Edge – This is the working part of the blade, from point to heel. This sharp part is either flat ground, hollow ground or serrated. In better nonserrated knives you’ll find mostly flat-ground edges, though a few still sport hollow-ground ones with their thinner blade easier to keep sharp. A good edge is made through a three-step process, ground at three different angles to give the blade a sharper, longer-lasting edge.
Gut Hook – This is a particularly handy knife feature when field dressing game. A special round hone is required to keep this area of the knife properly sharpened.
Pommel – The pommel or butt end of a fixed-blade knife handle is generally finished with a butt cap made of metal, stag horn or plastic.Blade Material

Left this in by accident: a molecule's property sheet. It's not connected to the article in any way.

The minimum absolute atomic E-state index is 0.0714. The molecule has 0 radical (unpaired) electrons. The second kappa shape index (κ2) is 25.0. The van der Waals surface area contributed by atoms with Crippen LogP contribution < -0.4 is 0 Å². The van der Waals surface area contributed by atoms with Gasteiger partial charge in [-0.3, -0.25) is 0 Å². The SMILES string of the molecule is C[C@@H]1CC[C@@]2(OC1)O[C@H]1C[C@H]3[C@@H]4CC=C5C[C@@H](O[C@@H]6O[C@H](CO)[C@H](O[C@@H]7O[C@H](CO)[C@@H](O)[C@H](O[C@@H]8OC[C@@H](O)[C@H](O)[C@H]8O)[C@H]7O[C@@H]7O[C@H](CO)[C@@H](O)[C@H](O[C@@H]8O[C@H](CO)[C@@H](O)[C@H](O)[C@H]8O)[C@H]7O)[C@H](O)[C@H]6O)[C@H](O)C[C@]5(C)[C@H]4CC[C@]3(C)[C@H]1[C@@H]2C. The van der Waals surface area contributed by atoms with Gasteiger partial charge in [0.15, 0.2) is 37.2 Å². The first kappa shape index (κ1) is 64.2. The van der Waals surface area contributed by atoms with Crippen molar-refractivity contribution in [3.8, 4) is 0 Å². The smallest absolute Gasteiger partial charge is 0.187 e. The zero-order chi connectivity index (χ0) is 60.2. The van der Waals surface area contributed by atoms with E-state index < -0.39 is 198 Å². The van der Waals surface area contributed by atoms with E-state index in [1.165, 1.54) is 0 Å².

Crucible S30V – This remarkable steel was developed by Crucible Steel for the cutlery industry and immediately became known as the pinnacle of knife-making metals. The forging process is as unique as the high-quality characteristics that make this steel the benchmark for cutlery. Metallic powders are fused together in a process that involves both intense heat and high pressure. The tempering process follows immediately, conducted under extremely high temperatures and a cooling cycle in a cryogenic freezer.
According to independent testing conducted by CATRA (Cutlery Allied Trade Research Association), this arduous process produces a metal that delivers the absolute finest combination of edge retention (45% greater than 420HC), flexibility and hardness (59-61 Rockwell) while remaining easy to sharpen with conventional stones. Another very positive aspect of this steel is its high chromium content, which makes it highly resistant to oxidation.